II. Title VII Retaliation Claim

  Boeing seeks summary judgment on the Title VII retaliation claim. A plaintiff can establish a prima facie case for retaliation under the direct or indirect method of proof. Haywood v. Lucent Techs., Inc., 323 F.3d 524, 531 (7th Cir. 2003). Under the direct method a plaintiff must "show that he engaged in statutorily protected activity, that [the defendant] subjected him to an adverse employment action, and that the two events had a causal connection." Lang v. Illinois Dept. of Children and Family Services, 361 F.3d 416, 418-19 (7th Cir. 2004). A plaintiff can establish a prima facie case under the indirect method by showing that: 1) he engaged in protected activity, 2) his job performance met the legitimate expectations of his employer, 3) his employer took a materially adverse employment action against him, and 4) he was treated less favorably than similarly situated employees that did not engage in the protected activity. Hilt-Dyson v. City of Chicago, 282 F.3d 456, 465 (7th Cir. 2002) (citing Stone v. City of Indianapolis Pub. Utils. Div. Div., 281 F.3d 640, 644 (7th Cir. 2002)). If a plaintiff establishes a prima facie case then the burden shifts to the defendant to produce a legitimate non-discriminatory reason and if one is produced, the burden shifts back to the plaintiff to show that the given reason is a pretext for discrimination. Id.

  Santos claims that he was issued a CAM and eventually terminated in retaliation for filing his Equal Employment Opportunity Commission ("EEOC") charge. Santos also claims that after he filed his EEOC complaint, his job assignment was changed and his workload was increased in retaliation for the complaint. Boeing argues only that Santos was not performing his job satisfactorily and does not argue that Santos failed to meet any of the other requirements for his retaliation claim. For the same reasons stated above we find that Boeing has not pointed to sufficient evidence that Santos was not performing his job satisfactorily. However, unlike the Title VII discrimination claim, Santos has pointed to sufficient evidence for a reasonable trier of fact to find that the given reasons for employment actions by Boeing were a pretext for retaliation. Santos claims that when he discussed filing a complaint with the EEOC Andrews told him: "Don't expect anyone to be nice to you if you go to the EEOC . . . [and] [d]o not think there is not a price to pay for going to the EEOC." (SAF 50). Santos also claims that he spoke with Millie Weaver after filing the EEOC complaint, that Weaver told him that she would not speak to Santos because he filed the complaint and that the EEOC would not pursue Santos' complaint, because Boeing had connections with the EEOC. (SAF 90). Boeing's only response to the above allegations is a denial that they are accurate. The accuracy of Santos' allegations must be evaluated by the trier of fact. We find that there are legitimately disputed facts regarding the retaliation claim and deny Boeing's motion for summary judgment on the retaliation claim.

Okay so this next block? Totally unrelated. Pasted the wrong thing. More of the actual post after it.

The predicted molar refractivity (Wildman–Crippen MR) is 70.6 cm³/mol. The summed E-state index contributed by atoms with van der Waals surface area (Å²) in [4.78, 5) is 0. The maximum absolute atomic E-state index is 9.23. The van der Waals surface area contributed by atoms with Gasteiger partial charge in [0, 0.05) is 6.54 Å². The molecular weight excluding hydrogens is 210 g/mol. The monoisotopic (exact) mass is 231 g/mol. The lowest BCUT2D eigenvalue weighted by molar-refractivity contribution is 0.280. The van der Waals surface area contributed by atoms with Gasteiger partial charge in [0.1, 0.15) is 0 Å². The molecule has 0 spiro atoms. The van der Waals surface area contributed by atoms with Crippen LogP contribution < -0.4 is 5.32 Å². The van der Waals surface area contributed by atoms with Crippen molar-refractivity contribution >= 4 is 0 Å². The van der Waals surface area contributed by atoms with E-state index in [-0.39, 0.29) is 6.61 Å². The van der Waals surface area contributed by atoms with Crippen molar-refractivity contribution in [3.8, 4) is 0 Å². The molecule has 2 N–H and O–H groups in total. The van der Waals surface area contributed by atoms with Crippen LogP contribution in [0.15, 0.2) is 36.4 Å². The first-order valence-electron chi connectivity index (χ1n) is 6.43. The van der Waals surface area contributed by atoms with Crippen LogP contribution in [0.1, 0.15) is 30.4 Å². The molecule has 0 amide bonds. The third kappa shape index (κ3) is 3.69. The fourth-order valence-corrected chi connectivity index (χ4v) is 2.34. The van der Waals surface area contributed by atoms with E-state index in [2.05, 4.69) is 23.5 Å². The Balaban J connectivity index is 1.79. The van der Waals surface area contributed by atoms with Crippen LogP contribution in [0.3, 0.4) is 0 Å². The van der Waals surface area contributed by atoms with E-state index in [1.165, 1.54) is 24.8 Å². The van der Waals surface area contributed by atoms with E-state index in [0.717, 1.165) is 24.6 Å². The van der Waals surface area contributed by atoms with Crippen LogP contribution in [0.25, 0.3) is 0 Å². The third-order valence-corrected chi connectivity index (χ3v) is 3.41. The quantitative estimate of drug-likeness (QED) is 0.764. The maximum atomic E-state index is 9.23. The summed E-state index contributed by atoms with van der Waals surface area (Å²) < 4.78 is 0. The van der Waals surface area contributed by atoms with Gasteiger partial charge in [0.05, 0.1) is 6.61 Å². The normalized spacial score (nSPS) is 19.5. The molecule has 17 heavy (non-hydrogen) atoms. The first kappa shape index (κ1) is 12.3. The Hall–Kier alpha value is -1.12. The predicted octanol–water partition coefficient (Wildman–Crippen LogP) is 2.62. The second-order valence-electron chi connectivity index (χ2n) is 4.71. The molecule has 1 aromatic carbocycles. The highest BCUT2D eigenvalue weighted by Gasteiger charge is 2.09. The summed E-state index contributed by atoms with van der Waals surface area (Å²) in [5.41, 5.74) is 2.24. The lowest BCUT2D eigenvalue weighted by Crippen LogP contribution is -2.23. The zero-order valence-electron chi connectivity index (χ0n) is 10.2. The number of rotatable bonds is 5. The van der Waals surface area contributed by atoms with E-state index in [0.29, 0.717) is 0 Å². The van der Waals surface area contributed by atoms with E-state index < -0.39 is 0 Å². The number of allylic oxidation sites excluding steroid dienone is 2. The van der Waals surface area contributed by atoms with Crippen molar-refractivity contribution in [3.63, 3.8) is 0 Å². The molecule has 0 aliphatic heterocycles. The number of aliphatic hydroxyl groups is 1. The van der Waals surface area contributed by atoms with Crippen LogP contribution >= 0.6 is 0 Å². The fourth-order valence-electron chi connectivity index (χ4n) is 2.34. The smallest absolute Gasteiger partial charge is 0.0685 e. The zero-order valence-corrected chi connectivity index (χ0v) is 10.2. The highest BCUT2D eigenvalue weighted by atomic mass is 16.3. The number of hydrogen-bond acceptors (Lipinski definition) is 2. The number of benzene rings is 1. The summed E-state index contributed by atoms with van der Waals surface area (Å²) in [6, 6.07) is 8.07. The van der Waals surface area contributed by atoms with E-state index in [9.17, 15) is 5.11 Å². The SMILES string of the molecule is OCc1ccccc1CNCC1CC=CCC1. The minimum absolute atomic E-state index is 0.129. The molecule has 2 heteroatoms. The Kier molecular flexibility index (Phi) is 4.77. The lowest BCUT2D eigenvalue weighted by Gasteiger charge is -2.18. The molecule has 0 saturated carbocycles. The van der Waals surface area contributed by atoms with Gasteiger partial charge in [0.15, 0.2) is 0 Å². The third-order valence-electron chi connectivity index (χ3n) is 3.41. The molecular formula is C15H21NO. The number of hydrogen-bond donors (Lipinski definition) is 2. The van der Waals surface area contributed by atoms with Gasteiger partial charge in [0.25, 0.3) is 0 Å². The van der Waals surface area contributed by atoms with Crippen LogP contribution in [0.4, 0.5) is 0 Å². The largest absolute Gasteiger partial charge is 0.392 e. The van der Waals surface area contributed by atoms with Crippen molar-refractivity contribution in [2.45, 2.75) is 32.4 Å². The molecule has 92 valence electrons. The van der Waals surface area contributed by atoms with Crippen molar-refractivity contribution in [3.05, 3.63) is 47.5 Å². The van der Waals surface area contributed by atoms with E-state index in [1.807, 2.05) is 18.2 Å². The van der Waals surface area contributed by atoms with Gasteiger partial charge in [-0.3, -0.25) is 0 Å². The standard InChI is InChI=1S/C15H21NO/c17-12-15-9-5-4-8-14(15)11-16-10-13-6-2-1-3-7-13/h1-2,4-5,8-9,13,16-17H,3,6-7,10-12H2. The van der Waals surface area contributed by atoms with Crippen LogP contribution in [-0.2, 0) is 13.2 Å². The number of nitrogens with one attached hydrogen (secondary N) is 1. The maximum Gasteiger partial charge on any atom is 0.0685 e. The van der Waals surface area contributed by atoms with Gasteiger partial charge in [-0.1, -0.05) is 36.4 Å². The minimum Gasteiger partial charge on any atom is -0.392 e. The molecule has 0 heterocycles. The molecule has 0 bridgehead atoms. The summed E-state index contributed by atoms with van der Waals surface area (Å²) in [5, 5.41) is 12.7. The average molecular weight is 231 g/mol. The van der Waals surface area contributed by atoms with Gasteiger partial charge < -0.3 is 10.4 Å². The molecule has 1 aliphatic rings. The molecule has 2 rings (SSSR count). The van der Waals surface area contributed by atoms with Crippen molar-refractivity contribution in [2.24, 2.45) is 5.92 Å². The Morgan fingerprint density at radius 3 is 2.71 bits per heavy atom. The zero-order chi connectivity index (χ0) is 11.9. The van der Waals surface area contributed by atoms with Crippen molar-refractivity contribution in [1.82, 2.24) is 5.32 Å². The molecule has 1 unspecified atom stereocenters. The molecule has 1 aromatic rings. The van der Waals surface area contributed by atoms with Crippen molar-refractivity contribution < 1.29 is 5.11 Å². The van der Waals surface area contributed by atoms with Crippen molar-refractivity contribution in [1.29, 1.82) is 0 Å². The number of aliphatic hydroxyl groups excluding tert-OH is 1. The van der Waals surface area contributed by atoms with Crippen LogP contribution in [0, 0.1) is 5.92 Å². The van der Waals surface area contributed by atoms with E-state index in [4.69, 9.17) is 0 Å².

III. Section 1981 Claims

  Boeing seeks summary judgment on the Section 1983 claim. Section 1981 states as follows:

(a) Statement of equal rights
All persons within the jurisdiction of the United States shall have the same right in every State and Territory to make and enforce contracts, to sue, be parties, give evidence, and to the full and equal benefit of all laws and proceedings for the security of persons and property as is enjoyed by white citizens, and shall be subject to like punishment, pains, penalties, taxes, licenses, and exactions of every kind, and to no other.
42 U.S.C. § 1981 (a). For a Section 1981 claim a plaintiff must prove the existence of a contract. Gonzalez v. Ingersoll Mill. Mach. Co., 133 F.3d 1025, 1034 (7th Cir. 1998). However, an implied contract may suffice and the Seventh Circuit has acknowledged that a Section 1981 claim may be based on the existence of an at-will employment relationship. Walker v. Abbott Laboratories, 340 F.3d 471, 478 (7th Cir. 2003). The evidence indicating that Santos had an at-will employment relationship with Boeing will suffice in this regard. We need not address the remaining requirements for Santos because the analysis would be the same as that for the Title VII discrimination and retaliation claims. See Williams v. Waste Management of Illinois, 361 F.3d 1021, 1028 (7th Cir. 2004) (stating that the court need not deal separately with "identical claims for race-based harassment, discrimination, and retaliation under Title VII and 42 U.S.C. § 1981" because Section 1981 claims are "Section 1981 claims are evaluated under the same rubric as Title VII claims. . . ."); Cerutti v. BASF Corp. 349 F.3d 1055, 1060-61 (7th Cir. 2003) (stating that McDonnel Douglas burden-shifting analysis applies to claims of employment discrimination brought under the ADEA, Title VII, and Section 1981.); O'Neal v. City of New Albany, 293 F.3d 998, 1003 (indicating that the McDonnel Douglas burden-shifting analysis is utilized for both Title VII claims and Section 1981 claims). For the reasons stated above, we grant Boeing's motion for summary judgment on the discrimination claim and deny the motion for summary judgment on the retaliation claim.

  IV. Hostile Work Environment Claim

  Boeing seeks summary judgment on the hostile work environment claim. Under Title VII an employer is prohibited from maintaining a workplace that is permeated with "discriminatory intimidation, ridicule, and insult" that is "sufficiently severe or pervasive to alter the conditions of the victim's employment and create an abusive work environment." Harris v. Forklift Systems, Inc., 510 U.S. 17, 21 (1993) (quoting Meritor Savings Bank, FSB v. Vinson, 477 U.S. 57, 65-67 (1986)). Factors considered in determining whether there is a hostile work environment include: 1) the "frequency of discriminatory conduct," 2) "its severity," 3) whether conduct is "physically threatening or humiliating" or merely offensive, 4) whether conduct "unreasonably interferes with [the plaintiff's] work performance," and 5) the "social context in which events occurred." Hilt-Dyson v. City of Chicago, 282 F.3d 456, 463 (7th Cir. 2002). An employer is "strictly liable for harassment inflicted by supervisors, subject to an affirmative defense when the harassment does not result in a tangible employment action." Williams v. Waste Management of Illinois, 361 F.3d 1021, 1029 (7th Cir. 2004). If a plaintiff contends that "coworkers alone were responsible for creating a hostile work environment, he must show that his employer has `been negligent either in discovering or remedying the harassment.'" Id.